When I asked who you were – very courageous overtly confronting the PFDJ supporters – few years ago, I found out who your parents are and was stunned! It was one of the moments that I try to bury my feelings and experiences deep in my heart - forced to leave our homeland, disbursed, and losing connection with old precious friends! When I read your story posted at Asmarino, I was mesmerized! It is one thing to know and different when you read it with even pictures!
Yes, you are an activist with indomitable faith in what you are doing, but so were your parents in different ways. Your father Colonel Kidane Ghebreigziabiher - who was a revolutionary - and I were class mates at Prince Mekonnen Secondary School in the late 1950s.
After high school we lost contact for Kidane went to Addis. Long after they were married and transferred to Asmara, your mother Woizero Alem Bisrat and I met at the Asmara YWCA in the 1970s. She was working for the Commercial Bank and a YWCA board member at one time. It was then that we built our relationship as two families. Again, in The Relief and Rehabilitation Association of Eritrea, founded in 1974, Kidane, Alem and I were active in different capacities! So, you are the daughter of two fighters, following the footsteps of your parents! Amazing!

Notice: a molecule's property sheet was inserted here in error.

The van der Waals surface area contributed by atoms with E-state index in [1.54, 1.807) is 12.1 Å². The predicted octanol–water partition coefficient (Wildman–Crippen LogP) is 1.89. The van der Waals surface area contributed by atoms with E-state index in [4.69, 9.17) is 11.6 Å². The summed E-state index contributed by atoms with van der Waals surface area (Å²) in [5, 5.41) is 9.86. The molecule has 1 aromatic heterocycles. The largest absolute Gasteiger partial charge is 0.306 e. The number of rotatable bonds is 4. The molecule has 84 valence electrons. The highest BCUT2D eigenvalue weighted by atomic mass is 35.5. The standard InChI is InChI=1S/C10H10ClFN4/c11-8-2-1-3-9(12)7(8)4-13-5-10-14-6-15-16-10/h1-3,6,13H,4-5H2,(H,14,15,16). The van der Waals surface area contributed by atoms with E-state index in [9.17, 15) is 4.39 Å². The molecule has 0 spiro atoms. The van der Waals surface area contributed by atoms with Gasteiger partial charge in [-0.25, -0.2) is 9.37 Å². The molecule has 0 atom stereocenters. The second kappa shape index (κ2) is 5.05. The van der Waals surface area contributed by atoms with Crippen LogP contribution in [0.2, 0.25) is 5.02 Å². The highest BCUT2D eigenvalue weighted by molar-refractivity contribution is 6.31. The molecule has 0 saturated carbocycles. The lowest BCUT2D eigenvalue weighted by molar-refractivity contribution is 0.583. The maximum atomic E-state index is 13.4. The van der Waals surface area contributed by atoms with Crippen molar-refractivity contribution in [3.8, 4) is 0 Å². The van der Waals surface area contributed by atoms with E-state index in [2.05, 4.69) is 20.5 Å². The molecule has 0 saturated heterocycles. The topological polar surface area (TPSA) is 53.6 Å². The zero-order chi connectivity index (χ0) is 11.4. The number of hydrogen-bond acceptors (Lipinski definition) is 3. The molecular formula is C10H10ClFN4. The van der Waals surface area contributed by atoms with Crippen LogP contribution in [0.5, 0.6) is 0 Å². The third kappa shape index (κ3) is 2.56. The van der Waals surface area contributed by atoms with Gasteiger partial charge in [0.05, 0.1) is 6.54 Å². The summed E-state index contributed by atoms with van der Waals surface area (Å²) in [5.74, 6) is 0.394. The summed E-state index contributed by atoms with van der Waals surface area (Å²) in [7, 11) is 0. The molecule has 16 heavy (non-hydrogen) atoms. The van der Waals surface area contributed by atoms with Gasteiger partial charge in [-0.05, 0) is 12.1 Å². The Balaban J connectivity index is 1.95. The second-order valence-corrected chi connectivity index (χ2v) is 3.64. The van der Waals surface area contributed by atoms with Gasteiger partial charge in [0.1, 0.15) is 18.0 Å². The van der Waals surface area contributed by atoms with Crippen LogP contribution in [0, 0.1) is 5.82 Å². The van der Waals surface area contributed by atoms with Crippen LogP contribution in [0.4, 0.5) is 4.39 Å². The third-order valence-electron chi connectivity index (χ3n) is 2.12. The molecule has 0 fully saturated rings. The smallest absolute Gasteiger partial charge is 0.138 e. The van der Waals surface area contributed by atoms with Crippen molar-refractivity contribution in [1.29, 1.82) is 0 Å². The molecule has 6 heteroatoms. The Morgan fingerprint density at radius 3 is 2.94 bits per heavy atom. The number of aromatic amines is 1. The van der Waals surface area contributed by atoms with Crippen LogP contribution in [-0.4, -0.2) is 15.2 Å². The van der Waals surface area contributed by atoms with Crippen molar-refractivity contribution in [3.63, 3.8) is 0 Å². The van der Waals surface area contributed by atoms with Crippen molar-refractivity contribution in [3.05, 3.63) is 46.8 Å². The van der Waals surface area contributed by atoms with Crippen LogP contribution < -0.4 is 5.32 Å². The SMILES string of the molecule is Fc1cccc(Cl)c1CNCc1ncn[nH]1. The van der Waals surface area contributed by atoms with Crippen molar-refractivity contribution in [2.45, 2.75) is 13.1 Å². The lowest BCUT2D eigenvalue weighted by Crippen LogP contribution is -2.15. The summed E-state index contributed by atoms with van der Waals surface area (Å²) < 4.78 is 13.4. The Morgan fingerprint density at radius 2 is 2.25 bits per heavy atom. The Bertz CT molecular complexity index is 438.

Selam gualei, yes, giving your life to a noble cause is not easy, it takes your all, yet that is what one could call real life. You have a noble purpose! You were brought up in a comfortable home, you would have kept silent but you opted to travel the right road - be the voice of the voiceless and fight injustice to the core! Life is well lived, life has true meaning only if you share what you have – your time, your love, your money, your knowledge! As you are given, give back, as others want to help you when you need it, help others, as you want to be heard and respected, listen to others intently and respect them too. Standing the whole population together and selflessness is what made us win the liberation war.
Selam gualei, it is really joyful and it gives me hope to see many diaspora young Eritreans dedicated to alleviate the long suffering of our people. I see many diaspora women from different backgrounds more so young ones who came with their refugee parents as children, or born abroad who know Eritrea only from their parents taking part in the “YiAkel” movement - out of PFDJ’s satanic grip!
Selam gualei, let me tell you that people can be called successful activists only when they encourage others to be better activists than themselves. Humility, kindness, compassion, sympathy, listening and respecting each other is the culture we kind of lost in these terrible times, and there cannot be true freedom and peace without these traits!